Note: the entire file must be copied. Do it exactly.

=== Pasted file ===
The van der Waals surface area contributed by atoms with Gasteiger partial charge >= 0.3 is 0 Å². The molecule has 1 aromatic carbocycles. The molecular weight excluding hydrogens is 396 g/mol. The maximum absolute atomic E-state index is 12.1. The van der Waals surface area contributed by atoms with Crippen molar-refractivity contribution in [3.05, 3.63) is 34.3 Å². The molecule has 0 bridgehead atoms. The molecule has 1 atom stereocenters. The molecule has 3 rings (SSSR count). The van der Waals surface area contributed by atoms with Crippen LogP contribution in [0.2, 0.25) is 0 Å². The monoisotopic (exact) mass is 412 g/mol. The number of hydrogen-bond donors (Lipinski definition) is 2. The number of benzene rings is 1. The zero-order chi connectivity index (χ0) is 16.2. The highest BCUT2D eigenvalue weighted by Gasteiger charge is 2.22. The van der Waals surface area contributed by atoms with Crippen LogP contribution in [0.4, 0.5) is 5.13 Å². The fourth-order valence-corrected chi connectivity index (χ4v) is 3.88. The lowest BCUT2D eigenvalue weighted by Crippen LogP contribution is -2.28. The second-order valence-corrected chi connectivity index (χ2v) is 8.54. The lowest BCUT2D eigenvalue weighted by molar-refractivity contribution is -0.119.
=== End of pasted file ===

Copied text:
The van der Waals surface area contributed by atoms with Gasteiger partial charge >= 0.3 is 0 Å². The molecule has 1 aromatic carbocycles. The molecular weight excluding hydrogens is 396 g/mol. The maximum absolute atomic E-state index is 12.1. The van der Waals surface area contributed by atoms with Crippen molar-refractivity contribution in [3.05, 3.63) is 34.3 Å². The molecule has 0 bridgehead atoms. The molecule has 1 atom stereocenters. The molecule has 3 rings (SSSR count). The van der Waals surface area contributed by atoms with Crippen LogP contribution in [0.2, 0.25) is 0 Å². The monoisotopic (exact) mass is 412 g/mol. The number of hydrogen-bond donors (Lipinski definition) is 2. The number of benzene rings is 1. The zero-order chi connectivity index (χ0) is 16.2. The highest BCUT2D eigenvalue weighted by Gasteiger charge is 2.22. The van der Waals surface area contributed by atoms with Crippen LogP contribution in [0.4, 0.5) is 5.13 Å². The fourth-order valence-corrected chi connectivity index (χ4v) is 3.88. The lowest BCUT2D eigenvalue weighted by Crippen LogP contribution is -2.28. The second-order valence-corrected chi connectivity index (χ2v) is 8.54. The lowest BCUT2D eigenvalue weighted by molar-refractivity contribution is -0.119.